Other than that, there are no ‘rules’ to narrative development in storytelling. There is no linear path to follow, but CMI suggests using the Brand Hero’s Journey Chart to uncover your company or client’s ‘story.’ It helps you develop a structure to use for one content marketing initiative or an entire content marketing plan.
As far as what type of content you choose to create and publish, we have a few ideas for content topics listed below:
- Brand Perspectives, Resources
- Customer Thoughts
- In the News and Behind the Scenes
- Influencer Point of Views
- Customer Profiles
- Internal and External Thought Leadership Perspectives
7 Tried and True Content Types:
- User Content
Find a method and rhythm that works for your company or client, test, measure, and adjust accordingly.
Once you’ve developed your story, it’s time to share your story with the world. Finding the right channels to deliver your message is necessary to ANY successful content marketing program.
One thing CMI stresses is that ‘how’ and ‘where’ your audience receives your message is just as important as the message itself. Why you ask? Because every platform is unique and so are the audiences on those platforms. The LinkedIn crowd is very different from those found on Reddit. Placing the wrong message in the wrong channel hurt your cause, so tailor your message to the medium.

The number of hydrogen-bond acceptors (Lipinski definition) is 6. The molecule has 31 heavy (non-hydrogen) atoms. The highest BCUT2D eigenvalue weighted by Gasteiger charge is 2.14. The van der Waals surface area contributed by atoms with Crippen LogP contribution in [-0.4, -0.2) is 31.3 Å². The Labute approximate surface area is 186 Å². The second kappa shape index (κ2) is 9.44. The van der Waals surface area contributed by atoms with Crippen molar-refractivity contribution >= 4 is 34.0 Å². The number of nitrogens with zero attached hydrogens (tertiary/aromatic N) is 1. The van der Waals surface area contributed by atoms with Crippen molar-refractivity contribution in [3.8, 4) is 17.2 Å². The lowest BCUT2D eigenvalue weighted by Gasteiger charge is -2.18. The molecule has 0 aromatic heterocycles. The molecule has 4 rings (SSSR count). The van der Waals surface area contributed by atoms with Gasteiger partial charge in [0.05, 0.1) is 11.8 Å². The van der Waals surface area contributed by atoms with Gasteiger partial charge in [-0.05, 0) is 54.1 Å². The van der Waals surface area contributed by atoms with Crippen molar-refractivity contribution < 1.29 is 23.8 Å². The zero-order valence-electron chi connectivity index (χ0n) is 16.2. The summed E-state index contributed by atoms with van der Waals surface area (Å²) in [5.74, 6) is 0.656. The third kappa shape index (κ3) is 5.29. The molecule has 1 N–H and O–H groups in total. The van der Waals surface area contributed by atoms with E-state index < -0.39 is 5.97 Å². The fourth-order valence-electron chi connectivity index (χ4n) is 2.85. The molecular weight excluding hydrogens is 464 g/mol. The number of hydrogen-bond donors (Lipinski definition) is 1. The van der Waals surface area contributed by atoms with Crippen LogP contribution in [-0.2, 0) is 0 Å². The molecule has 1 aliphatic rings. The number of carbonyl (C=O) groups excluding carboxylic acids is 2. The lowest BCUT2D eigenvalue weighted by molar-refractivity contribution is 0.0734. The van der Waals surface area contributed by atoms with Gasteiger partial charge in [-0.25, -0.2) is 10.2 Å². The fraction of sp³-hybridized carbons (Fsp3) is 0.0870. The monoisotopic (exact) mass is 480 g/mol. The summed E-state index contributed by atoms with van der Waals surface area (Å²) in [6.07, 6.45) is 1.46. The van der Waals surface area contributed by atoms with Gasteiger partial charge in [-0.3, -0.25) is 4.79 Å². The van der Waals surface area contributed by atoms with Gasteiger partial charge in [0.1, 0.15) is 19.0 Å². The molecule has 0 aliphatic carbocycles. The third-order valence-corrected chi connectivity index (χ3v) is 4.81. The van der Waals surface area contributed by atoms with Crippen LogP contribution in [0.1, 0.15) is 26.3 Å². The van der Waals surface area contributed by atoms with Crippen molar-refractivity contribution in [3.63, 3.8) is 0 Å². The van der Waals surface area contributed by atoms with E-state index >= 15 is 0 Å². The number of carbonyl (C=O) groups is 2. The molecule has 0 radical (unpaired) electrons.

Another thing, your channels should not exist in a vacuum. Channels are determined based on your content strategy. If your strategy calls for targeting 13 - 24 year olds, then Vine is a good choice and don't invest in building out your LinkedIn presence.
4 Tips to Guide Channel Strategy:
- Develop a plan to identify all the current and future channels
- Determine objectives for each channel and how they integrate with one another
- Construct an editorial plan to organize when and where you will publish content
- Format a budget for any design work or other expenses related to your communication channels
After you have your channel plan set, do not make the mistake of committing to it. Channels come and go all the time. Remember when MySpace was all the rage? Depending on when you were born, you may or may not have been part of the MySpace era. Sadly, it is no longer a viable channel unless you are in the music industry. Even then, there are several other musician channels on the market and more on the horizon. Long story short, don't get comfortable. Monitor industry trends, continue assessing the effectiveness of your channels with your marketing team. Test, measure, and adjust accordingly.